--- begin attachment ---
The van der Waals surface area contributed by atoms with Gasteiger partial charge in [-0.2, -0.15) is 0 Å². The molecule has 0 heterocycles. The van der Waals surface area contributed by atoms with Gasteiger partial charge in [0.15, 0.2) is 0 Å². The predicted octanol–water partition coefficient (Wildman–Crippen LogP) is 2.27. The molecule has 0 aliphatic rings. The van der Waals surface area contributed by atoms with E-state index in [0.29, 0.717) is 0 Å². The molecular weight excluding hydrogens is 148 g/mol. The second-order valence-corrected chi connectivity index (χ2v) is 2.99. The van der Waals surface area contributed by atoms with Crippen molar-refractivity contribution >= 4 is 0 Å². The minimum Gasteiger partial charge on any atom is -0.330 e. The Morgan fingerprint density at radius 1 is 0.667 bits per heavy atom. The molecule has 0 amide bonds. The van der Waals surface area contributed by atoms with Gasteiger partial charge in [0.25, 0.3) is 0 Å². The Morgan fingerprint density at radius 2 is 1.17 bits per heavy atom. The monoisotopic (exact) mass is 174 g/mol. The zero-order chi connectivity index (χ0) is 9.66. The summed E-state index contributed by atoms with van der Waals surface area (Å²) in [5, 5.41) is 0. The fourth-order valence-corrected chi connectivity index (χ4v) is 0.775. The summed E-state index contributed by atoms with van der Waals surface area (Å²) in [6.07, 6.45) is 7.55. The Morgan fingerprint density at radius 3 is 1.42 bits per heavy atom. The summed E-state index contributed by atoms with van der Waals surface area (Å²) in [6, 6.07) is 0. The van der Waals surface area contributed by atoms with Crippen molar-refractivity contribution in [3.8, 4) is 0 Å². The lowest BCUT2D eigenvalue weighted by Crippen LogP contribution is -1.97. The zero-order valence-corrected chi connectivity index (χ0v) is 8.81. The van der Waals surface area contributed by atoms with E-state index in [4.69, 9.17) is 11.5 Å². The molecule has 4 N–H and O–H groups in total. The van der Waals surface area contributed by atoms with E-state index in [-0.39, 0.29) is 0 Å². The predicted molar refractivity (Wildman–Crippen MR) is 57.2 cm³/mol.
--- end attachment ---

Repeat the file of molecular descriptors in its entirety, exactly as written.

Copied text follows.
The van der Waals surface area contributed by atoms with Gasteiger partial charge in [-0.2, -0.15) is 0 Å². The molecule has 0 heterocycles. The van der Waals surface area contributed by atoms with Gasteiger partial charge in [0.15, 0.2) is 0 Å². The predicted octanol–water partition coefficient (Wildman–Crippen LogP) is 2.27. The molecule has 0 aliphatic rings. The van der Waals surface area contributed by atoms with E-state index in [0.29, 0.717) is 0 Å². The molecular weight excluding hydrogens is 148 g/mol. The second-order valence-corrected chi connectivity index (χ2v) is 2.99. The van der Waals surface area contributed by atoms with Crippen molar-refractivity contribution >= 4 is 0 Å². The minimum Gasteiger partial charge on any atom is -0.330 e. The Morgan fingerprint density at radius 1 is 0.667 bits per heavy atom. The molecule has 0 amide bonds. The van der Waals surface area contributed by atoms with Gasteiger partial charge in [0.25, 0.3) is 0 Å². The Morgan fingerprint density at radius 2 is 1.17 bits per heavy atom. The monoisotopic (exact) mass is 174 g/mol. The zero-order chi connectivity index (χ0) is 9.66. The summed E-state index contributed by atoms with van der Waals surface area (Å²) in [5, 5.41) is 0. The fourth-order valence-corrected chi connectivity index (χ4v) is 0.775. The summed E-state index contributed by atoms with van der Waals surface area (Å²) in [6.07, 6.45) is 7.55. The Morgan fingerprint density at radius 3 is 1.42 bits per heavy atom. The summed E-state index contributed by atoms with van der Waals surface area (Å²) in [6, 6.07) is 0. The van der Waals surface area contributed by atoms with Crippen molar-refractivity contribution in [3.8, 4) is 0 Å². The lowest BCUT2D eigenvalue weighted by Crippen LogP contribution is -1.97. The zero-order valence-corrected chi connectivity index (χ0v) is 8.81. The van der Waals surface area contributed by atoms with E-state index in [4.69, 9.17) is 11.5 Å². The molecule has 4 N–H and O–H groups in total. The van der Waals surface area contributed by atoms with E-state index in [-0.39, 0.29) is 0 Å². The predicted molar refractivity (Wildman–Crippen MR) is 57.2 cm³/mol.